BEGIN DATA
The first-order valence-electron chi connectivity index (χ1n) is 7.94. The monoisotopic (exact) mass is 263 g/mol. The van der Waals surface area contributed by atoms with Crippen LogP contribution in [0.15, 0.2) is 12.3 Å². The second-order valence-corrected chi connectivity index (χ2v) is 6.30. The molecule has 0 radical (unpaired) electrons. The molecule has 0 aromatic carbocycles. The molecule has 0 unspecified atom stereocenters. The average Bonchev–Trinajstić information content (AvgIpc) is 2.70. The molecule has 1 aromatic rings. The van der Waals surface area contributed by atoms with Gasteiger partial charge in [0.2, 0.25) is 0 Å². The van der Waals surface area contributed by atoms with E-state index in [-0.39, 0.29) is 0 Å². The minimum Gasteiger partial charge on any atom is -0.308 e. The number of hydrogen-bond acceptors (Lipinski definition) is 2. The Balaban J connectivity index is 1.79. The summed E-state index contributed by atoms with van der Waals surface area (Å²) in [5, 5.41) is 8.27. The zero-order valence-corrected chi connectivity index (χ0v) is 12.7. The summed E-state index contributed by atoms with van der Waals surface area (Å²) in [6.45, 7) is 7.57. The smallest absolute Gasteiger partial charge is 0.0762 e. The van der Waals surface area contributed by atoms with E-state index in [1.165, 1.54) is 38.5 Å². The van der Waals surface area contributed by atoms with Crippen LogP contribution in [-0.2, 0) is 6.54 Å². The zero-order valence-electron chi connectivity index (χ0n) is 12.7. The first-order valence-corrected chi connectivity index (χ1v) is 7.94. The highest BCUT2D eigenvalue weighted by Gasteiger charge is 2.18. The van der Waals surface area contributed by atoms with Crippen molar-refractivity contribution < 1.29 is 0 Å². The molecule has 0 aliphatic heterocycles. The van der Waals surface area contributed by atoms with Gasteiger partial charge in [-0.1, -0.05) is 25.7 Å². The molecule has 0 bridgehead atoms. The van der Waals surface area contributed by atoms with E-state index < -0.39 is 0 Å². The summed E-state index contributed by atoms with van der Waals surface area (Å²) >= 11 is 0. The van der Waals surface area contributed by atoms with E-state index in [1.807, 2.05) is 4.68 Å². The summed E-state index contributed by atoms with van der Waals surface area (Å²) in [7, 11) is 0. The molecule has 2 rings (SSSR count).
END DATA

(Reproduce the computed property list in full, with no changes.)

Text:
The first-order valence-electron chi connectivity index (χ1n) is 7.94. The monoisotopic (exact) mass is 263 g/mol. The van der Waals surface area contributed by atoms with Crippen LogP contribution in [0.15, 0.2) is 12.3 Å². The second-order valence-corrected chi connectivity index (χ2v) is 6.30. The molecule has 0 radical (unpaired) electrons. The molecule has 0 aromatic carbocycles. The molecule has 0 unspecified atom stereocenters. The average Bonchev–Trinajstić information content (AvgIpc) is 2.70. The molecule has 1 aromatic rings. The van der Waals surface area contributed by atoms with Gasteiger partial charge in [0.2, 0.25) is 0 Å². The van der Waals surface area contributed by atoms with E-state index in [-0.39, 0.29) is 0 Å². The minimum Gasteiger partial charge on any atom is -0.308 e. The number of hydrogen-bond acceptors (Lipinski definition) is 2. The Balaban J connectivity index is 1.79. The summed E-state index contributed by atoms with van der Waals surface area (Å²) in [5, 5.41) is 8.27. The zero-order valence-corrected chi connectivity index (χ0v) is 12.7. The summed E-state index contributed by atoms with van der Waals surface area (Å²) in [6.45, 7) is 7.57. The smallest absolute Gasteiger partial charge is 0.0762 e. The van der Waals surface area contributed by atoms with E-state index in [1.165, 1.54) is 38.5 Å². The van der Waals surface area contributed by atoms with Crippen LogP contribution in [-0.2, 0) is 6.54 Å². The zero-order valence-electron chi connectivity index (χ0n) is 12.7. The first-order valence-corrected chi connectivity index (χ1v) is 7.94. The highest BCUT2D eigenvalue weighted by Gasteiger charge is 2.18. The van der Waals surface area contributed by atoms with Crippen molar-refractivity contribution < 1.29 is 0 Å². The molecule has 0 aliphatic heterocycles. The van der Waals surface area contributed by atoms with Gasteiger partial charge in [-0.1, -0.05) is 25.7 Å². The molecule has 0 bridgehead atoms. The van der Waals surface area contributed by atoms with E-state index < -0.39 is 0 Å². The summed E-state index contributed by atoms with van der Waals surface area (Å²) >= 11 is 0. The van der Waals surface area contributed by atoms with E-state index in [1.807, 2.05) is 4.68 Å². The summed E-state index contributed by atoms with van der Waals surface area (Å²) in [7, 11) is 0. The molecule has 2 rings (SSSR count).